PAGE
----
Who washes and details your car? : Vienna, VA
This isn't the best picture, but one of the debates going on in my country right now surrounds immigration, the status of immigrants, and whether they should be required to carry papers as proof of their right to be in the U.S.
While getting my sister's car washed, I noticed that all of the people working on the cars were Hispanic. I'm assuming they were all legal as they were working for a company (Mr. Wash) that probably requires proper papers. Regardless, I'm often struck by the heated debate in the U.S., and how so many generational Americans seem to want immigrants out. While I'm in favor of curbing illegal immigration, I'm not in favor of telling all immigrants to go home.
First of all, unless you're a native American, we're all immigrants or the descendants of immigrants. Secondly, I defy you to show me a single long-generational American who is willing to pick their own strawberries, iron their own shirts, wash their own cars, landscape their own yards, paint their own living rooms, or cook all of their meals every single day. (I'm not suggesting every single one of us enjoys ALL of these services and amenities, but we take advantage of at least two of the aforementioned services once a week. After all, we all have to eat!) Third, if we're going to start demanding papers from people to prove their immigration status and/or their right to be here, then we all should have to carry papers. And a birth certificate, passport, or drivers license don't count. In fact, if you can tell me what does count, I'll be happy to carry it.
No doubt there are those who disagree. That's certainly you're right and I respect that. I guess I'm seeing this issue from a different perspective these days, though.
I've been living in France for the last year. It's lovely there and I enjoy my life and my work. It's also the first time in my life that I have been and am functionally illiterate. I don't speak French fluently and what little bit I do speak is seriously pathetic. I can barely read it (silently. I can't read it out loud, because I don't know the rules of pronunciation.) I don't understand 99% of what is said to me when people speak to me in French. I struggle to buy what I need, utilize essential services like doctors and mechanics, and socializing lacks the nuance I enjoy in my native and second languages (I speak German fairly fluently.)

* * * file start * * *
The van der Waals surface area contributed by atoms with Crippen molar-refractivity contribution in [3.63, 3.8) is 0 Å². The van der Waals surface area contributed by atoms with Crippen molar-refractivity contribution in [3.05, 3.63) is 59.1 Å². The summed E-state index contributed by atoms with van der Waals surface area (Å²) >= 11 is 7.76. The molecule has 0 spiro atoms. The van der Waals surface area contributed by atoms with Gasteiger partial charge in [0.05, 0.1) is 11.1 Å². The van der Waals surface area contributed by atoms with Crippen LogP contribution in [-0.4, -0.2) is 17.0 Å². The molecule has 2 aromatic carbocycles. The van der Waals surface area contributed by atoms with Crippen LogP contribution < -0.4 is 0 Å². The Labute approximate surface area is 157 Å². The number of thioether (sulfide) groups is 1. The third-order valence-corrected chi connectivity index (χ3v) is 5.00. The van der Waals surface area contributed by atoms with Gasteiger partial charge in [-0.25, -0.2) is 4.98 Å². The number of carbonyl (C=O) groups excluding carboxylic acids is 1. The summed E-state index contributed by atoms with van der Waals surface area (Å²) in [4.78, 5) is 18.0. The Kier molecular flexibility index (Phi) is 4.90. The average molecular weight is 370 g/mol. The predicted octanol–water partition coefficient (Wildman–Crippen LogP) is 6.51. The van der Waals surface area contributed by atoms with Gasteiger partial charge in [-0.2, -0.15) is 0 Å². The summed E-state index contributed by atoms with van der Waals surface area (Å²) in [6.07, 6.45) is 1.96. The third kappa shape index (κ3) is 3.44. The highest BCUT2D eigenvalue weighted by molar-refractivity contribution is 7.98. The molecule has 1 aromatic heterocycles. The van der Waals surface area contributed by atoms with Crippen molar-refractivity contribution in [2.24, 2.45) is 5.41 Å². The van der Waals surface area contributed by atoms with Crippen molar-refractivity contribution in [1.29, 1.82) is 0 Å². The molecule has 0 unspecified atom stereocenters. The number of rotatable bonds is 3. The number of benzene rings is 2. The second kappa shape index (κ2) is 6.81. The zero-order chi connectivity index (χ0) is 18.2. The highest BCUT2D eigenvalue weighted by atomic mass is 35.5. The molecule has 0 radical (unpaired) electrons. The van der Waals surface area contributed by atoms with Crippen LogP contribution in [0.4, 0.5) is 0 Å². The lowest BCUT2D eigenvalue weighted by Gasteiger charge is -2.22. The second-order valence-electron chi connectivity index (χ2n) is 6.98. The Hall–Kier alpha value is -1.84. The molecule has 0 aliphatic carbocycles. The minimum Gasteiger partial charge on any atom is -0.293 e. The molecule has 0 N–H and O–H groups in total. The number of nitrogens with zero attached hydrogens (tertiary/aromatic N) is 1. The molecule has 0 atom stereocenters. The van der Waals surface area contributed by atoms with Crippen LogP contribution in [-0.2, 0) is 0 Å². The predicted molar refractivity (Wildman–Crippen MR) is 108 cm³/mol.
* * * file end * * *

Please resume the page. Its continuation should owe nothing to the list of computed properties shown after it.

My point in all that is to say, I have a greater appreciation for what it is to leave your homeland, go to another country, and try to make a living. It ain't easy and I have a lot more admiration for the men and women who come to my country to make a better life for themselves. I also understand why they often band together into neighborhoods of their ethnicity. I've done the same and am surrounded by expatriot Americans and Brits. Does that mean I don't want to embrace France and French? No, it just means that it's a lot of energy and work (and sometimes it's just easier. That said, I am registered to take a French class at the end of the summer.)
Our ancestors came here to create a better life for themselves and their families--whether that was in 1850 or 1930 or 2010. Many immigrants make our lives very, very comfortable. While I'm perfectly capable of washing my own car, the fact is, I don't and it's nice that there are those who are willing to do it for me.
Photo copyright: Janet M Kincaid, 5/10